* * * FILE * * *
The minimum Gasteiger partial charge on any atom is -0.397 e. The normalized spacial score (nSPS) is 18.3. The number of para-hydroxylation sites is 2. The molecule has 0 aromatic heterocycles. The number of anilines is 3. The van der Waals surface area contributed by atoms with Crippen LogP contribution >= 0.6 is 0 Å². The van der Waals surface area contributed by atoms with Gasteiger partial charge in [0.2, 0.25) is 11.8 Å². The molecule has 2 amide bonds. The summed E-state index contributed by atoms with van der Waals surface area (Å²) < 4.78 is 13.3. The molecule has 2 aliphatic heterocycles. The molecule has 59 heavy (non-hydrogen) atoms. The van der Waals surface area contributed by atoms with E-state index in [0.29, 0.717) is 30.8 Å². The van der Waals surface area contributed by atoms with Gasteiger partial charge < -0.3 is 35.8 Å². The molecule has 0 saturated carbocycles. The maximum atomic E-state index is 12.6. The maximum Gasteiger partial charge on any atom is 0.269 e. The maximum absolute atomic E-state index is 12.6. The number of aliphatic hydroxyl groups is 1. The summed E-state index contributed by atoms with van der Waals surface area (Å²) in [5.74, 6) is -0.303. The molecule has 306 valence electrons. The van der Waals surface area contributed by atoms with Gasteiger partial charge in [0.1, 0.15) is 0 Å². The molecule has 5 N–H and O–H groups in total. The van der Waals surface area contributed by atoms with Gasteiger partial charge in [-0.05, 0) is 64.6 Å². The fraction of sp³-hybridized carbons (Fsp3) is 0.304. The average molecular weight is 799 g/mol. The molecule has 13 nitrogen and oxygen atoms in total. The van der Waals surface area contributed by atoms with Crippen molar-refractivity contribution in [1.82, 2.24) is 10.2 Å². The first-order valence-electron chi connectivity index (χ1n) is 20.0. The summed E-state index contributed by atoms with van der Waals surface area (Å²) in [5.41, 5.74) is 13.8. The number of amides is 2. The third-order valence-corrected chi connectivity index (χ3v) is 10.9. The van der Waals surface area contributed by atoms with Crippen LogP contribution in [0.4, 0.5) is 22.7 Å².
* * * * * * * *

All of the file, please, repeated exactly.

The minimum Gasteiger partial charge on any atom is -0.397 e. The normalized spacial score (nSPS) is 18.3. The number of para-hydroxylation sites is 2. The molecule has 0 aromatic heterocycles. The number of anilines is 3. The van der Waals surface area contributed by atoms with Crippen LogP contribution >= 0.6 is 0 Å². The van der Waals surface area contributed by atoms with Gasteiger partial charge in [0.2, 0.25) is 11.8 Å². The molecule has 2 amide bonds. The summed E-state index contributed by atoms with van der Waals surface area (Å²) < 4.78 is 13.3. The molecule has 2 aliphatic heterocycles. The molecule has 59 heavy (non-hydrogen) atoms. The van der Waals surface area contributed by atoms with E-state index in [0.29, 0.717) is 30.8 Å². The van der Waals surface area contributed by atoms with Gasteiger partial charge < -0.3 is 35.8 Å². The molecule has 0 saturated carbocycles. The maximum atomic E-state index is 12.6. The maximum Gasteiger partial charge on any atom is 0.269 e. The maximum absolute atomic E-state index is 12.6. The number of aliphatic hydroxyl groups is 1. The summed E-state index contributed by atoms with van der Waals surface area (Å²) in [5.74, 6) is -0.303. The molecule has 306 valence electrons. The van der Waals surface area contributed by atoms with Gasteiger partial charge in [0.1, 0.15) is 0 Å². The molecule has 5 N–H and O–H groups in total. The van der Waals surface area contributed by atoms with Gasteiger partial charge in [-0.05, 0) is 64.6 Å². The fraction of sp³-hybridized carbons (Fsp3) is 0.304. The average molecular weight is 799 g/mol. The molecule has 13 nitrogen and oxygen atoms in total. The van der Waals surface area contributed by atoms with Crippen molar-refractivity contribution in [1.82, 2.24) is 10.2 Å². The first-order valence-electron chi connectivity index (χ1n) is 20.0. The summed E-state index contributed by atoms with van der Waals surface area (Å²) in [5.41, 5.74) is 13.8. The number of amides is 2. The third-order valence-corrected chi connectivity index (χ3v) is 10.9. The van der Waals surface area contributed by atoms with Crippen LogP contribution in [0.4, 0.5) is 22.7 Å².